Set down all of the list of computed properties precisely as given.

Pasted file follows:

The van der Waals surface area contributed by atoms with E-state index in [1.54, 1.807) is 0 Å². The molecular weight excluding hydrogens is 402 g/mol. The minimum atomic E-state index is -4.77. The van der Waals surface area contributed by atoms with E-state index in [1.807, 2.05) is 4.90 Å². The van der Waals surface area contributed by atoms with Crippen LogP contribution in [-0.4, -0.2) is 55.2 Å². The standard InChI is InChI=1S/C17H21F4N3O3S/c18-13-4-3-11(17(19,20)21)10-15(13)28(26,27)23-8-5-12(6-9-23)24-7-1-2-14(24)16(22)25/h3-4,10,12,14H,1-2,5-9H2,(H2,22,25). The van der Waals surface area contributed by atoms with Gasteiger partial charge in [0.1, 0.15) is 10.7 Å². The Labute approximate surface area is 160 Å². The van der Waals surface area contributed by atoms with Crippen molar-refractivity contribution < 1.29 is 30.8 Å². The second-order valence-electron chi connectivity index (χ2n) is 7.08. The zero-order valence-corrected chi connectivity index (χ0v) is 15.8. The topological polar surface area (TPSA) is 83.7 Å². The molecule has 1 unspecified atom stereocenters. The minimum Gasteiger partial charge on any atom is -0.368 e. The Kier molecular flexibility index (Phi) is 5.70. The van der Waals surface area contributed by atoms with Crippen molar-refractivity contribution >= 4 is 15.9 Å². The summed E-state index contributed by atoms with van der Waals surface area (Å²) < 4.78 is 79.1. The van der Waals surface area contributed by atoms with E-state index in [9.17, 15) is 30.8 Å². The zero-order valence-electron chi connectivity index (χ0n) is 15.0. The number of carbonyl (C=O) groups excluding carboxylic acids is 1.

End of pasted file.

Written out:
The van der Waals surface area contributed by atoms with E-state index in [1.54, 1.807) is 0 Å². The molecular weight excluding hydrogens is 402 g/mol. The minimum atomic E-state index is -4.77. The van der Waals surface area contributed by atoms with E-state index in [1.807, 2.05) is 4.90 Å². The van der Waals surface area contributed by atoms with Crippen LogP contribution in [-0.4, -0.2) is 55.2 Å². The standard InChI is InChI=1S/C17H21F4N3O3S/c18-13-4-3-11(17(19,20)21)10-15(13)28(26,27)23-8-5-12(6-9-23)24-7-1-2-14(24)16(22)25/h3-4,10,12,14H,1-2,5-9H2,(H2,22,25). The van der Waals surface area contributed by atoms with Gasteiger partial charge in [0.1, 0.15) is 10.7 Å². The Labute approximate surface area is 160 Å². The van der Waals surface area contributed by atoms with Crippen molar-refractivity contribution < 1.29 is 30.8 Å². The second-order valence-electron chi connectivity index (χ2n) is 7.08. The zero-order valence-corrected chi connectivity index (χ0v) is 15.8. The topological polar surface area (TPSA) is 83.7 Å². The molecule has 1 unspecified atom stereocenters. The minimum Gasteiger partial charge on any atom is -0.368 e. The Kier molecular flexibility index (Phi) is 5.70. The van der Waals surface area contributed by atoms with Crippen molar-refractivity contribution >= 4 is 15.9 Å². The summed E-state index contributed by atoms with van der Waals surface area (Å²) < 4.78 is 79.1. The van der Waals surface area contributed by atoms with E-state index in [9.17, 15) is 30.8 Å². The zero-order valence-electron chi connectivity index (χ0n) is 15.0. The number of carbonyl (C=O) groups excluding carboxylic acids is 1.